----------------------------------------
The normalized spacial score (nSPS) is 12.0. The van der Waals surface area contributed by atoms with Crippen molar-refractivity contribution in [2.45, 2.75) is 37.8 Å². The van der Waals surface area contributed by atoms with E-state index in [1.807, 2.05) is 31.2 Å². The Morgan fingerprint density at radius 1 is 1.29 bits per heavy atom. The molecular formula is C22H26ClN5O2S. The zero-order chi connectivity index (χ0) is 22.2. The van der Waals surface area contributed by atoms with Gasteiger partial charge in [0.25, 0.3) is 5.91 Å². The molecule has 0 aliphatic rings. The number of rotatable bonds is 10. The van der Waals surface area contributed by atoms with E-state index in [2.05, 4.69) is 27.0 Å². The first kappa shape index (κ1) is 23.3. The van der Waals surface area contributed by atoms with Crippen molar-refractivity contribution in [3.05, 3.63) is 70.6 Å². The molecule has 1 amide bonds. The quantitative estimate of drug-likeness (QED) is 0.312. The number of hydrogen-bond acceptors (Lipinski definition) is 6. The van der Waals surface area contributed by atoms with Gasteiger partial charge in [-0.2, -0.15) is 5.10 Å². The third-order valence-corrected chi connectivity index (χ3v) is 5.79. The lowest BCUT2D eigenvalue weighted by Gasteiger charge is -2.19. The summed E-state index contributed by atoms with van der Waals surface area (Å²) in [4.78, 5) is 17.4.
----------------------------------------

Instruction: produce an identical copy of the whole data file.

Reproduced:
The normalized spacial score (nSPS) is 12.0. The van der Waals surface area contributed by atoms with Crippen molar-refractivity contribution in [2.45, 2.75) is 37.8 Å². The van der Waals surface area contributed by atoms with E-state index in [1.807, 2.05) is 31.2 Å². The Morgan fingerprint density at radius 1 is 1.29 bits per heavy atom. The molecular formula is C22H26ClN5O2S. The zero-order chi connectivity index (χ0) is 22.2. The van der Waals surface area contributed by atoms with Gasteiger partial charge in [0.25, 0.3) is 5.91 Å². The molecule has 0 aliphatic rings. The number of rotatable bonds is 10. The van der Waals surface area contributed by atoms with E-state index in [2.05, 4.69) is 27.0 Å². The first kappa shape index (κ1) is 23.3. The van der Waals surface area contributed by atoms with Crippen molar-refractivity contribution in [3.05, 3.63) is 70.6 Å². The molecule has 1 amide bonds. The quantitative estimate of drug-likeness (QED) is 0.312. The number of hydrogen-bond acceptors (Lipinski definition) is 6. The van der Waals surface area contributed by atoms with Gasteiger partial charge in [-0.2, -0.15) is 5.10 Å². The third-order valence-corrected chi connectivity index (χ3v) is 5.79. The lowest BCUT2D eigenvalue weighted by Gasteiger charge is -2.19. The summed E-state index contributed by atoms with van der Waals surface area (Å²) in [4.78, 5) is 17.4.